This is definitely cheesy, but that’s why I loved it so much. How many other horror books are built around the power of friendship and 80s pop culture icons? This book is weird, disturbing, and emotional, but ultimately so much fun.

Review: Claire by Liz Sower

BOOK STATS

Rating: ☆☆☆
Title: Claire
Author: Liz Sower
Series: Ghosts in the Burbs Book #1
Genre: Horror
Audience: Adult
Format: Audiobook
Narrator: Liz Sower
Length: 4 hours (187 pages)
Publisher: Self
Release Date: September 18, 2018
Source: Audible Library
Recommended for fans of: Ghosts in the Burbs podcast
Content Warnings: death, suicide

SYNOPSIS

I interview my neighbors in our shockingly haunted town Wellesley, Massachusetts and I transcribe their stories for my blog Ghosts in the Burbs. Three women told me a horrific tale from their past and in doing so involved me in their horror. You may have heard part of this story before but I didn’t tell you everything….. This is the complete story of Claire.

MY THOUGHTS

I love the Ghosts in the Burbs podcast, and the stories about Claire and her three friends from high school I personally think are among the most terrifying episodes, so I was excited to hear the “complete story.” However, this book basically just mashed together all the relevant podcast episodes with very little new information. And since I chose to listen to this audiobook, I had literally heard it all before.

I really liked the chapters written from Claire’s POV, and I wanted more of the story to be told like that. I much prefer Liz Sower’s approach with Lilith, where she mostly removed herself from the narrative and elaborated on the experiences of the family, telling it from their points of view.

I’m still glad that I bought this book to support Liz and the show! This tale is very chilling, and it would definitely be five stars if I were hearing it for the first time or in a different way.

Review: Lilith by Liz Sower

BOOK STATS

Rating: ☆☆☆☆☆
Title: Lilith
Author: Liz Sower
Series: Ghosts in the Burbs Book #2
Genre: Horror
Audience: Adult
Format: Audiobook
Narrator: Liz Sower
Length: 211 pages
Publisher: self-published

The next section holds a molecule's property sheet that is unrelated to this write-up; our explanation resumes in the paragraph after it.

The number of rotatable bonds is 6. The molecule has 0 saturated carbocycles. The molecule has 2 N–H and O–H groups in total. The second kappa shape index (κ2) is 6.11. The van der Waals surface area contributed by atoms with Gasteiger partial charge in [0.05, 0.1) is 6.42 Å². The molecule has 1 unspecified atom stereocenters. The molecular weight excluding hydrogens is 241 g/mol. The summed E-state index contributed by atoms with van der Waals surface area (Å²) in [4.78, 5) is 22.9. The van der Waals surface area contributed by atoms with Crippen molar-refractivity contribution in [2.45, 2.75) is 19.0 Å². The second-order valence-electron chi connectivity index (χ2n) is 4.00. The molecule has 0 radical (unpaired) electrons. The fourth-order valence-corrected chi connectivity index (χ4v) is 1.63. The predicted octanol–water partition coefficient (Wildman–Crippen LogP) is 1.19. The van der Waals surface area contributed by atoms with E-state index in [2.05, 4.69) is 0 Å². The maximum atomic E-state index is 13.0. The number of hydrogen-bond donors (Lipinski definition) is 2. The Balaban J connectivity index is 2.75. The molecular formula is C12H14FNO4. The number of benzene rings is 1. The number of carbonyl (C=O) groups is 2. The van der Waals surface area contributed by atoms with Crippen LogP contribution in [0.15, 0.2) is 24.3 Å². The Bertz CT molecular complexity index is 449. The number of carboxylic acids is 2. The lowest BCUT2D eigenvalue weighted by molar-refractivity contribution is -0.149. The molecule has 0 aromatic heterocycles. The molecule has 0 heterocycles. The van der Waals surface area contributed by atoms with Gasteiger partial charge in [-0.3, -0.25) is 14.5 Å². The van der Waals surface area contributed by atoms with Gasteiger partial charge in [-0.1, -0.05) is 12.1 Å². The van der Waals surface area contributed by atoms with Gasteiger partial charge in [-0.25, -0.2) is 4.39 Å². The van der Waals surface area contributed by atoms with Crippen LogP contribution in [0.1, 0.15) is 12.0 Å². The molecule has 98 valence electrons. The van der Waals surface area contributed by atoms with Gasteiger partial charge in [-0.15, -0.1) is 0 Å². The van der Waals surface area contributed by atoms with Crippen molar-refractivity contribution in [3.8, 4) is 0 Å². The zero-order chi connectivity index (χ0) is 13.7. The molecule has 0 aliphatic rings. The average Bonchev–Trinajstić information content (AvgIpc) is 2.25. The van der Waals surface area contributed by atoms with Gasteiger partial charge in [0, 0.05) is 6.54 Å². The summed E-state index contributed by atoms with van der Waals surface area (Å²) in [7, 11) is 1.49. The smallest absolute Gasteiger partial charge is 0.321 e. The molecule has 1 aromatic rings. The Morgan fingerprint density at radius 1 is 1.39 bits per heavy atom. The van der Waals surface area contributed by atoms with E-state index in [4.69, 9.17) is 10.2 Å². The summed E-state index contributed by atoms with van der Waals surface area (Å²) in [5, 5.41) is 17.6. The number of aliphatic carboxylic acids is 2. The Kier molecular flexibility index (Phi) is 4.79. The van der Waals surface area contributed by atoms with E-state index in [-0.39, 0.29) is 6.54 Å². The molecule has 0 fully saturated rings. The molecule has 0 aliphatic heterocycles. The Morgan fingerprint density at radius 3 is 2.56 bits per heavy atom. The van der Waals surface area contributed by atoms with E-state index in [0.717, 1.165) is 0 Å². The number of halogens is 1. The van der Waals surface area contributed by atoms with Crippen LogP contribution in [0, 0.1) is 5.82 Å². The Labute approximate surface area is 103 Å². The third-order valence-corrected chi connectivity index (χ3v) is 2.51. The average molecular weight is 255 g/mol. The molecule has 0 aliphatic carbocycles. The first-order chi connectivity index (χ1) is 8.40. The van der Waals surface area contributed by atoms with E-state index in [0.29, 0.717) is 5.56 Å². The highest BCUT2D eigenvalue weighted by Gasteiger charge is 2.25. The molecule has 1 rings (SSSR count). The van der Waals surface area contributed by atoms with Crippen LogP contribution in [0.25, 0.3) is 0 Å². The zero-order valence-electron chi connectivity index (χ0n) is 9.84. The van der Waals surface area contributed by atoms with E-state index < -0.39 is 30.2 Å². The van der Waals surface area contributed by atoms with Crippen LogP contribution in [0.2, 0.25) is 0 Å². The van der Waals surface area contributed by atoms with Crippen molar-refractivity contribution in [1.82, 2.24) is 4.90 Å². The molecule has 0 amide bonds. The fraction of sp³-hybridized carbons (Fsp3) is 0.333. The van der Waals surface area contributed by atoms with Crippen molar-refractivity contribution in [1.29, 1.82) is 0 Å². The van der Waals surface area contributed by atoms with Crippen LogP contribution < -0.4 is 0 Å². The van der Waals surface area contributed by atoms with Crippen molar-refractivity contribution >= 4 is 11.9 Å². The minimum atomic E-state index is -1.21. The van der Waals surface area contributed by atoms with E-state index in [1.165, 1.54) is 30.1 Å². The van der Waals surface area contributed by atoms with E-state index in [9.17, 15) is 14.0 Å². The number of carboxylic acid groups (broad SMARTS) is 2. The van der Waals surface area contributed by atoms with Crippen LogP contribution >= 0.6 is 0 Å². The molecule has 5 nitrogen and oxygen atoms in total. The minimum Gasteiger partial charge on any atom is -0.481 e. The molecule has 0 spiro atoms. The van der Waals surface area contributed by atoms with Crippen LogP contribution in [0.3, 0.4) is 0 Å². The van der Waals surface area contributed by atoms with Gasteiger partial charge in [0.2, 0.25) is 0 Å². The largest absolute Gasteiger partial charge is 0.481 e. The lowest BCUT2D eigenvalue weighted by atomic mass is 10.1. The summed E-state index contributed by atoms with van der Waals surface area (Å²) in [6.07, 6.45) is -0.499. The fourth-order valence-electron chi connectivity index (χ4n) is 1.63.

Release Date: September 24, 2019
Source: Ghosts in the Burbs podcast
Recommended for fans of: paranormal podcasts, haunted houses, true ghost stories
Content Warnings: demonic possession

SYNOPSIS

There is something very wrong in the Arnold’s new home. And that something is stalking their daughter. Originally released several chapters at a time on the podcast Ghosts in the Burbs, Lilith is a tale of demonic possession, motherhood, and isolation.

MY THOUGHTS

I loved this deep dive into one of the most chilling tales of demonic possession from my favorite podcast Ghosts in the Burbs. Liz is such a talented storyteller, and while I of course hearing all the tales from Liz’s POV, I also love how she imagined all the different POVs involved in this story and tied everything together.

You don’t need to listen to the podcast to enjoy this frightening tale (although you totally should). The complete audio to Lilith is available through episodes of the podcast, or you can find the paperback and ebook on Amazon and Kindle Unlimited.

Review: NOS4A2 by Joe Hill

BOOK STATS

Rating: ☆☆☆☆☆
Title: NOS4A2
Author: Joe Hill
Genre: Horror
Audience: Adult
Format: Audiobook
Narrator: Kate Mulgrew
Length: 20 hours (694 pages)
Publisher: William Morrow
Release Date: April 28, 2013
Source: Library (Libby)
Recommended for fans of: Stephen King
Content Warnings: harm to children, addiction

SYNOPSIS

NOS4A2 is a spine-tingling novel of supernatural suspense from master of horror Joe Hill, the New York Times bestselling author of Heart-Shaped Box and Horns.

Victoria McQueen has a secret gift for finding things: a misplaced bracelet, a missing photograph, answers to unanswerable questions. On her Raleigh Tuff Burner bike, she makes her way to a rickety covered bridge that, within moments, takes her wherever she needs to go, whether it’s across Massachusetts or across the country.